Lent allows us to pause and examine our imperfections, whatever they may be, and return to the God who, through our shortcomings, we may have disappointed (or disregarded) time and again. Lent should not stop at sadness and despair, however. Rather, it should guide us to the hope of the Resurrection that Easter Sunday reminds us of annually. Prayer helps us to re-orient ourselves in a world filled with distractions and temptations.
Prayer can consist of beautiful recitations that we learn at an early age at our parents’ knee. “Our Father, who art in Heaven, hallowed be thy name.” It can also be more extemporaneous. “Good and gracious God, we feel your love and presence as we gather in your name.” It can and should also be much more inclusive. For example, any act of love, charity, mercy, or forgiveness is a meaningful kind of prayer. So, too, are daily activities undertaken in God’s name. It is not easy. But dedicating oneself to act with love in God’s honor can develop a mindset that helps one to stay the course when Life’s storm of temptations come as they surely will. As importantly, helping others do the same through daily personal choices of how one chooses to treat others is the best way, perhaps the only way, to stay focused on what really matters. Prayer can be anything thought, said, or done to evangelize the name of Jesus Christ.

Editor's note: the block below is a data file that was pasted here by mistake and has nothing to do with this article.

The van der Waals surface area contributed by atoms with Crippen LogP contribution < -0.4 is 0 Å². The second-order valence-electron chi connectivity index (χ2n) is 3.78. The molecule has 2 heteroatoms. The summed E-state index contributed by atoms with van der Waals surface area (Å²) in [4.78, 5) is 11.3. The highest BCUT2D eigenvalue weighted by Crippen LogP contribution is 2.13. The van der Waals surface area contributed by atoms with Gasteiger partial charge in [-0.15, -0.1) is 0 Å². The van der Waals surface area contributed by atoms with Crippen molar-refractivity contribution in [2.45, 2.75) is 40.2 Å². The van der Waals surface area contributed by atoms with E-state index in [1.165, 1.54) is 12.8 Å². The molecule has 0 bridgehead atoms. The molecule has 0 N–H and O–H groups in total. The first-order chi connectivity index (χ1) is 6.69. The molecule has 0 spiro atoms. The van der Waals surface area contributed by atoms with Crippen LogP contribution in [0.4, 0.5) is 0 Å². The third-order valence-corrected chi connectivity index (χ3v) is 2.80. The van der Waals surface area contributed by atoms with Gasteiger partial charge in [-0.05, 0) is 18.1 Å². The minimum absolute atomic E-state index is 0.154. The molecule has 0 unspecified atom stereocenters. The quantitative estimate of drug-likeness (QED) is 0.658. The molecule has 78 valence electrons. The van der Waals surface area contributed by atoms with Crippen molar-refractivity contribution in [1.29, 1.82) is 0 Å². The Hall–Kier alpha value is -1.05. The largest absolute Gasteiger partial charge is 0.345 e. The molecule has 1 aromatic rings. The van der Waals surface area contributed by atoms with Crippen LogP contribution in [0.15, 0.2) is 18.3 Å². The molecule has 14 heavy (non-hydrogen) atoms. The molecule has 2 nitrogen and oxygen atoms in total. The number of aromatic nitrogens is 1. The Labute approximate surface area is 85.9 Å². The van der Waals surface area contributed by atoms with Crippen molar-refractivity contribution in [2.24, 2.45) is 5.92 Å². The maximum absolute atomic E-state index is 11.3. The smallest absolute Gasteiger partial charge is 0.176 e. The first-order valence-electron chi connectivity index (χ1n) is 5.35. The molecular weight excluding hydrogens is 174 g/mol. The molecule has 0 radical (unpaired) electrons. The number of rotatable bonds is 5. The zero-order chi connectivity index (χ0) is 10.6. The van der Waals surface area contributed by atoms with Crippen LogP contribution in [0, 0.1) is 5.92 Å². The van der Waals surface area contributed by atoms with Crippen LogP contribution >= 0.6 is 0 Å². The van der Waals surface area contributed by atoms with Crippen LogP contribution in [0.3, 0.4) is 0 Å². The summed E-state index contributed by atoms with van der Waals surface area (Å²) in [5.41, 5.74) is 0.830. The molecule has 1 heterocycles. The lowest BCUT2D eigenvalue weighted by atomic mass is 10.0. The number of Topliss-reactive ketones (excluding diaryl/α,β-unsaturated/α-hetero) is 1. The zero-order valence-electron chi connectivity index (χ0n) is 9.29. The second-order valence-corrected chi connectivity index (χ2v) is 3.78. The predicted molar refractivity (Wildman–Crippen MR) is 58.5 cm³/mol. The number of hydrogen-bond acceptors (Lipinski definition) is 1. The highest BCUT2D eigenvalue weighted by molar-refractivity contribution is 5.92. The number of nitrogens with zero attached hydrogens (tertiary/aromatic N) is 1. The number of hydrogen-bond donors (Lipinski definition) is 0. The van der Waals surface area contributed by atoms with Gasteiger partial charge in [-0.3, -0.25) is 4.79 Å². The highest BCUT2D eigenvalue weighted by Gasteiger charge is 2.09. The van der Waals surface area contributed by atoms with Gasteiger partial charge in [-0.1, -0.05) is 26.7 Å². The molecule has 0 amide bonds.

In a real sense, our lives are a long, winding, complex, interrupted, joyous, sorrowful, evolving, and ofttimes messy prayer. “Prayer” should be a LOT more than prescribed words. Prayer should not be compartmentalized.
Lord, notwithstanding our world’s chaotic state, let us, in your name, commit to helping one another take a more prayerful approach to our daily lives and decisions. Let us also aspire to see one another in a more compassionate, forgiving light – just as Jesus surely sees us – each and every time another “falls short.” No matter how many times we or another falls, let our focus be on getting up or helping her/him up rather than criticizing the fall. Let us not be the “morals police.” Let us instead love thy neighbor as you love us. Amen.
2. Lent – Reflection I – Matthew’s Gospel (29:25) – “The rich get richer” – Who Is your Annie?